Cause There have been several organisms associated with root rots and resulting branch diebacks in Oregon including Phytophthora sp. and Fusarium oxysporum. Both are favored by excessively wet soils but Phytophthora is favored by cool soils conditions while Fusarium is favored by warm soil.
Symptoms Root rots are usually first noticed by the flagging of individual stems, often in mid-summer. Leaves on these stems turn yellow then brown. Entire sections or sides of the shrub may become affected quite rapidly, looking almost as though it were burned. Plants may be stunted. Roots below affected branches are rotted. The entire plant may die, or it may persist for months in this state.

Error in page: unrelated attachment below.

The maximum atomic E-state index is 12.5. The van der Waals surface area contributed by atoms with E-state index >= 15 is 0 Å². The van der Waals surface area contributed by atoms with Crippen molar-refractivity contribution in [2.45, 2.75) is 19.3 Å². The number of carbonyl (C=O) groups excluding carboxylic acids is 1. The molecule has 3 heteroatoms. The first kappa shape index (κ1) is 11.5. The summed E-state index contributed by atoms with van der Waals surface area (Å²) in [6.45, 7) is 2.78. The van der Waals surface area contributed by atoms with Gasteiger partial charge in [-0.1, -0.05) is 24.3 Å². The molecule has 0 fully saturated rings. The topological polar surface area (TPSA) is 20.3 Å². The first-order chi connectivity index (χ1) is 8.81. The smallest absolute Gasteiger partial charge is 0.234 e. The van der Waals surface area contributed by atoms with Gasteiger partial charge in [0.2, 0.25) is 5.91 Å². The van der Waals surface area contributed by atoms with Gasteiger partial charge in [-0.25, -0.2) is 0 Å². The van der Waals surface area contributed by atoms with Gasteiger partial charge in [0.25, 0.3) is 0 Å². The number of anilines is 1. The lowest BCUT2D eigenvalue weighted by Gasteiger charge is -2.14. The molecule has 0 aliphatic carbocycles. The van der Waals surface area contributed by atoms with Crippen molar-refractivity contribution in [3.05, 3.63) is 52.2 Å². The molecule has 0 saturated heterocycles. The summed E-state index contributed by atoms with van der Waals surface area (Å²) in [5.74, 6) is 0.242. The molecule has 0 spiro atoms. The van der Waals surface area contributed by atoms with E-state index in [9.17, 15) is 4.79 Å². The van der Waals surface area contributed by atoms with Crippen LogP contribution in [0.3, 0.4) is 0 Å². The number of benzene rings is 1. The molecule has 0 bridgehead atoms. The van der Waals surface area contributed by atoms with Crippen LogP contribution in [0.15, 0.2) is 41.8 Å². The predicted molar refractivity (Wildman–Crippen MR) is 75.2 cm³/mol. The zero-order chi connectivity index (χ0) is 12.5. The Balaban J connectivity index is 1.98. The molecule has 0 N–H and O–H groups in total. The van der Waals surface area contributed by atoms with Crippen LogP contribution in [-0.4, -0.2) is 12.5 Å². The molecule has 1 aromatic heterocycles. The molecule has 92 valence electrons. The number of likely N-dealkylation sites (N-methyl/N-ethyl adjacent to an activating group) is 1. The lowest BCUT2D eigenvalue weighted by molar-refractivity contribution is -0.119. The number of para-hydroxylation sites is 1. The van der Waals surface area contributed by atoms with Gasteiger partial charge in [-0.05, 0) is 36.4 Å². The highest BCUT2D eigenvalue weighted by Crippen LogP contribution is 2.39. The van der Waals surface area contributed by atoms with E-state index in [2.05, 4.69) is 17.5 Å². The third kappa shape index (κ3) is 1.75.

- Grow plants in well-drained soil. Soil can be amended with organic matter and/or gravel to improve drainage. Ensure that water does not stand in the planting area and if necessary improve surface drainage with tile.
- Avoid excessive watering during the growing season. Established Hebe plants should not require more than occasional irrigation during the warm summer months.
- Avoid reusing pots from a previous crop for propagation. If pots must be reused then wash off all debris and soak in a sanitizing solution or treat with aerated steam for 30 min.
Chemical control Only useful for Phytophthora once excess water problems have been addressed. There are no chemicals specifically labeled for this crop; however, many can be used if not phytotoxic.
Reference Raabe, R.D. 1985. Fusarium wilt of Hebe species. Plant Disease. 69:450-451.